Now Playing: See How We Are, by X. “Now that highway’s coming through, So you all gotta move. This bottom rung ain’t no fun at all. No fires and rockhouses and grape-flavored rat poison, They are the new trinity, For this so-called community. See how we are. Gotta keep bars on all of our windows. See how we are. We only sing about it once in every twenty years. See how we are. Oh see how we are.”
Last week, I blogged about my all-time favorite Christmas gifts. Then on Facebook, I posted a couple of times about my all-time favorite Christmas movie, Miracle on 34th Street, and how it makes me cry every time I see it. The same is also true for It’s A Wonderful Life, my second favorite of all time.
So today, I’ll address the convergence of nearly favorite Christmas presents with nearly favorite Christmas movies.
I’m speaking, of course, about the movie A Christmas Story and the Daisy BB gun I once got for Christmas. A Christmas Story isn’t my favorite holiday movie, but I do laugh at several scenes, most involving the great Darren McGavin. I watch it at least once, and sometimes more, every year. An aside: I never realized until watching the movie that other kids also thought they’d go blind to teach their parents a lesson. Similarly, the BB gun wasn’t my favorite present, but I used it often, whenever I had BBs. (I actually preferred my brother’s, though. It had a really cool pump action that you had to do between shots.)
When I posted the teaser this morning, my friend and neighbor Debbie Dyer Lawson warned me about shooting my eye out.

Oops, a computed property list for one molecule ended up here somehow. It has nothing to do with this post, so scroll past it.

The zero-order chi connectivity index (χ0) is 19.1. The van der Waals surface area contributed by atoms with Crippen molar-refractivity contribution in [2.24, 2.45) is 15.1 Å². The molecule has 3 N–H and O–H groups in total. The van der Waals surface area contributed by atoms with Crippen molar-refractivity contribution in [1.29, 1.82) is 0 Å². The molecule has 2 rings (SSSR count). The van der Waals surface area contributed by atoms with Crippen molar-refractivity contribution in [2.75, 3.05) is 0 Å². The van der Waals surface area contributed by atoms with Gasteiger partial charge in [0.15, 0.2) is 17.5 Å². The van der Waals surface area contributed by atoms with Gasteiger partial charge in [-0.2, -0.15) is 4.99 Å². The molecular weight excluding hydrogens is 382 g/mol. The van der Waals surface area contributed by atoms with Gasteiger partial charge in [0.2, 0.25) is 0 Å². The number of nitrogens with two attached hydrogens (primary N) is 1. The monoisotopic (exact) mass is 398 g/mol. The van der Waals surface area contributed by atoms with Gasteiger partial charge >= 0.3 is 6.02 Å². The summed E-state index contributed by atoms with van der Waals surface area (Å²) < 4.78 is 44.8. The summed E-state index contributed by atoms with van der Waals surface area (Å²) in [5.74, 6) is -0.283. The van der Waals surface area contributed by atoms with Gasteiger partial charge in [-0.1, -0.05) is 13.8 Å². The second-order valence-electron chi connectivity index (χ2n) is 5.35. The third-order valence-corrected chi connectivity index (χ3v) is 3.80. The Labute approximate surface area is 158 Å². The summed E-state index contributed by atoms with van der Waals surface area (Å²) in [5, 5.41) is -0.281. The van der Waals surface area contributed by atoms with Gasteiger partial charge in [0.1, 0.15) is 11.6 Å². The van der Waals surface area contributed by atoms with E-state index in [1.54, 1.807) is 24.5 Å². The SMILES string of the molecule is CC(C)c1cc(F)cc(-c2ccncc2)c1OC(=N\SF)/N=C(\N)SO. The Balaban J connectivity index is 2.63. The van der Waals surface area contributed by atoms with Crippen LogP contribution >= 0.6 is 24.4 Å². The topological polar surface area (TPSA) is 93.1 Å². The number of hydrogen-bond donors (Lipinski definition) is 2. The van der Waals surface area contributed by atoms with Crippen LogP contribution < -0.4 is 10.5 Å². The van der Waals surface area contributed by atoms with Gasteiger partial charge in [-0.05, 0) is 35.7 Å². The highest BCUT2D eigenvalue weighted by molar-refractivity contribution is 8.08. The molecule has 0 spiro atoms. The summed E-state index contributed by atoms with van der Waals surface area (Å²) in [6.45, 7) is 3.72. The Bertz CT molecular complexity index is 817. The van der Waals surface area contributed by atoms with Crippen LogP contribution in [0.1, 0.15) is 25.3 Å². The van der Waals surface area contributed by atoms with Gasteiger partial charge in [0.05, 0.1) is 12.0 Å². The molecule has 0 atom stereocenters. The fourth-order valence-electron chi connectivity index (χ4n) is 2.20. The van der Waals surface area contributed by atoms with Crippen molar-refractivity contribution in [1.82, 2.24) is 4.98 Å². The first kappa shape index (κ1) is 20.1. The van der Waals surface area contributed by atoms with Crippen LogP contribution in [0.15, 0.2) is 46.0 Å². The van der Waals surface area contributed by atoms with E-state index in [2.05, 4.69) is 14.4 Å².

Well, once again, this is an occasion where art meets Arthur’s life.
I didn’t shoot my eye out, of course. Nor did I shoot anyone’s eye out with my BB gun. Nor, even before reading Atticus Finch’s admonishment, did I ever shoot at birds, particularly mockingbirds.
But, as you probably have guessed by now, I did shoot someone. With his own BB gun. In the eye.
It was my friend Mike Lipford. Mike lived about a quarter of a mile or so away from me on the same business U.S. 501. But we were great friends, particularly in elementary school, and often walked back and fourth between houses to play. We’d play wiffle ball, ride bikes or sometimes just go exploring, including to the rock quarry where we actually were forbidden to play. I don’t remember the hole for the quarry, but I do remember the giant mounds of gravel we’d often climb.
We also walked to the elementary school and played basketball nearly every day, and we’d even walk to the swimming pool where we both belonged. One or the other of our mothers usually would pick us up. Mike’s mother drove an old Ford with a push-button automatic transmission. My mom drove a 1957 pink Chevy Bel Air.
But on this day, we were playing at Mike’s house, which we often did. His mom was less stern than mine, and his house was slightly closer to the places we often walked too. We were playing in the back yard with the BB gun, and we’d gotten tired of shooting at cans. So Mike had a plan. I’d shoot at him, and he’d dodge the bullet (BB).
Well, to my credit, I wanted no part of this plan. (Even then I wasn’t crazy about guns. I don’t think I’ve ever fired a real one, though it’s possible I did shoot my brother’s shotgun. Once.) So I decided I’d aim at Mike and then shoot down at the ground. Which would have been a solid plan. Except we lived in red clay country. And the clay was studded with rock. My BB apparently found a rock. And ricocheted. Right at Mike.
It hit him in the eye, scaring the s-dash-dash-dash (an homage to A Christmas Story) out of both of us. I was scared for Mike and, I’m sorry to say, terrified of the trouble I’d get into with my mom. We ran in the house, where we initially told Mike’s mom that he’d fallen down and hit a rock.
Which was a pretty good cover story on short notice. Except, that while Mike and his mom were poking at his eyebrow, where the BB actually hit, the pellet popped out and bounced in the bathroom sink.
We were busted. We told Mike’s mom what had really happened. She understood that we were just goofing around, and she was so relieved Mike wouldn’t have to become a pirate that she told me she wouldn’t tell my mom. And she never did.